How can I say that all I am is Yours while I still hold on to control for dear life?

We both want my life; In the end, one of us will win.

I need you to win, but I can’t bear to let go.

What will it take to wake me up?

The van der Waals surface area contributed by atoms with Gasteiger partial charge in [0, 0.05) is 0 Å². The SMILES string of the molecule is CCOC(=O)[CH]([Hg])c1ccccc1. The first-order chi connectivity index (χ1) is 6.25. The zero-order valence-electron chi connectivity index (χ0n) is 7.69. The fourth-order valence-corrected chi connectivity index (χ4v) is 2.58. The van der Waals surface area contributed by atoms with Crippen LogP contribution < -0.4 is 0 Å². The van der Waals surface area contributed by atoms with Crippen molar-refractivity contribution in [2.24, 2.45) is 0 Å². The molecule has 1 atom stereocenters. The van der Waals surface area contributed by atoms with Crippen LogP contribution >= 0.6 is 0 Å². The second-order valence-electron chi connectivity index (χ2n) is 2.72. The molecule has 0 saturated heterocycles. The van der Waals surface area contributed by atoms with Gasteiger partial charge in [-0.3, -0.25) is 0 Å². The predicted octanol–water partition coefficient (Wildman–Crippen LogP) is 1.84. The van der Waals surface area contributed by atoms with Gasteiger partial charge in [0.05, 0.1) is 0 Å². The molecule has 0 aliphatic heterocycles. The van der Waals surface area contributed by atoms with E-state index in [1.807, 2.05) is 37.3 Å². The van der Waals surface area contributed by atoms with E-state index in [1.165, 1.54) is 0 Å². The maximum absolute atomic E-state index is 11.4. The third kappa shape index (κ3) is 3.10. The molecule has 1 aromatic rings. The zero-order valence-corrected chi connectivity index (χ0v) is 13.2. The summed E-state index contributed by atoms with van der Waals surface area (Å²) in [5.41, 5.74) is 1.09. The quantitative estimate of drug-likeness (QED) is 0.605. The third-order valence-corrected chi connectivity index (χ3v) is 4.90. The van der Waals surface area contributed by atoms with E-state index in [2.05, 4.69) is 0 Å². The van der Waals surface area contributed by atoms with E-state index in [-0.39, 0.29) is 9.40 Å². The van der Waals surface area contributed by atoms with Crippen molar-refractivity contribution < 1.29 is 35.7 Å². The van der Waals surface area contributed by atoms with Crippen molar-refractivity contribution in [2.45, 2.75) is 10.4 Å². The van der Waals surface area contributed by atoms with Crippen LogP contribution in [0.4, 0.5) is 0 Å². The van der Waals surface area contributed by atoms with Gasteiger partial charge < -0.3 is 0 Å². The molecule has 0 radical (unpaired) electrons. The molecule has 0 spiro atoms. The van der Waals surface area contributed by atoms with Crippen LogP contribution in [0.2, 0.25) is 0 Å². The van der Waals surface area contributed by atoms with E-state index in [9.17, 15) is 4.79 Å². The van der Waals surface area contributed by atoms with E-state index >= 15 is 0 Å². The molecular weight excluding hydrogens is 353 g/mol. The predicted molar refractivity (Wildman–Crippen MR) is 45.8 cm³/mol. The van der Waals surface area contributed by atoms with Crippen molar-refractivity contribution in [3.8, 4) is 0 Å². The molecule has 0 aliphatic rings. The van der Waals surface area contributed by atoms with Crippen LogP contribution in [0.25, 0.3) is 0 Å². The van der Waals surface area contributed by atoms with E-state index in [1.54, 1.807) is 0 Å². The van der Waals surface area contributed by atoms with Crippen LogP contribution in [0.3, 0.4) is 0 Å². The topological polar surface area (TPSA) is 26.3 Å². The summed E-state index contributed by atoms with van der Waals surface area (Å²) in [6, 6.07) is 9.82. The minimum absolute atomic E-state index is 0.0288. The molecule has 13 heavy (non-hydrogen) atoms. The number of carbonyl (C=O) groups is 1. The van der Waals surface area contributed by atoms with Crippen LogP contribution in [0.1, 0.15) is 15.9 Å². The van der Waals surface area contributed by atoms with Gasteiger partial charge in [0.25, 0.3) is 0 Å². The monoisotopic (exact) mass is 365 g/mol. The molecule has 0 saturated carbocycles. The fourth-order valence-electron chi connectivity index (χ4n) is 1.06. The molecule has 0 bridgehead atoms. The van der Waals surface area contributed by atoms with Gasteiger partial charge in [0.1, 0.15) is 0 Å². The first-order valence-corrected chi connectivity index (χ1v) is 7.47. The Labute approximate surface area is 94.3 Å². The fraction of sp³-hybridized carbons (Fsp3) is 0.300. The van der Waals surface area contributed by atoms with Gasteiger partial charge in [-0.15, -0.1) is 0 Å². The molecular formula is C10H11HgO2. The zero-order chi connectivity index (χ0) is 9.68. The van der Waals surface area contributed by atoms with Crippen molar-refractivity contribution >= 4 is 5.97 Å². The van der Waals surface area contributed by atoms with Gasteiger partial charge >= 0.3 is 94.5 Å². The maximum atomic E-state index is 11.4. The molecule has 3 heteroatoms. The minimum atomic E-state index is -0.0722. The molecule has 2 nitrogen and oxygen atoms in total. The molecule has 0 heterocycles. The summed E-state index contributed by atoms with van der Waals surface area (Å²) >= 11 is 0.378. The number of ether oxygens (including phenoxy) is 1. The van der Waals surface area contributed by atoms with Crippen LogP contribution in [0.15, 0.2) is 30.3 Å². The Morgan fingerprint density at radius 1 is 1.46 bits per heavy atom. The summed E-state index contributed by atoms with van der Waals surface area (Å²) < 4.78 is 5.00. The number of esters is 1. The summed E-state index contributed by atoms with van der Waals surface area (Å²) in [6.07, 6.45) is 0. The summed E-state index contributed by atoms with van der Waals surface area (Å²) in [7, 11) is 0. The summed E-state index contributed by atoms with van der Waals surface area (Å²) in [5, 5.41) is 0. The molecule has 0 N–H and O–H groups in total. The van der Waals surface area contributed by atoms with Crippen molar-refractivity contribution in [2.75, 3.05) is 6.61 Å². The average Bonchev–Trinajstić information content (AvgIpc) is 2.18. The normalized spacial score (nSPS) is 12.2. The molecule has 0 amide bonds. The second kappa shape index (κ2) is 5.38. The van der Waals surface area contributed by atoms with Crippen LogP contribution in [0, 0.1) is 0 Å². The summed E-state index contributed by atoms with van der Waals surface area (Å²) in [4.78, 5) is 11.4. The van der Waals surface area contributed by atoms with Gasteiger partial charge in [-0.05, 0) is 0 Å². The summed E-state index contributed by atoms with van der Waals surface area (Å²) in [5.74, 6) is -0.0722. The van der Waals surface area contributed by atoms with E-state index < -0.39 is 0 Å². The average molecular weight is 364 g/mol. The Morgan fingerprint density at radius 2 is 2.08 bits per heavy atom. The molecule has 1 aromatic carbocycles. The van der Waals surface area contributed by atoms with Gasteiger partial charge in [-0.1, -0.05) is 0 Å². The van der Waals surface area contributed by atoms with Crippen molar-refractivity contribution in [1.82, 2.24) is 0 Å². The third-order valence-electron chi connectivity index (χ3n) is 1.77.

I wrote earlier this summer about my struggle to trust God for strength and comfort. During this year, whenever I faced situations that hurt, I never wanted to turn to God and instead wanted to just block it out. It’s easier to deal with your emotions if you just pretend they aren’t there. Or so I thought. To be honest, the more I held in, the more hurt I felt when it came and hit me in the face. When I found out that I wasn’t going to be leading worship this next year, I found out that the hurt wasn’t from the current situation, but because it had brought up my entire past of struggling to feel accepted as a musician, and going through high school feeling rejected for being mediocre at something I was so passionate about. The hurt came because I had spent the past 2 years trying to prove that I could be good enough only to have it crash in front of me. When I found out that my job this next year is being focused in a different area than youth ministry, I wasn’t disappointed due to anything related to what I would be doing. After all, I love the people in the area I’m moving to, and I’ll still be doing a lot of high level youth things. The discouragement came, however, from an internal feeling that I’m not valued in an area that all of my heart, soul, and strength has gone into for the past year of my life.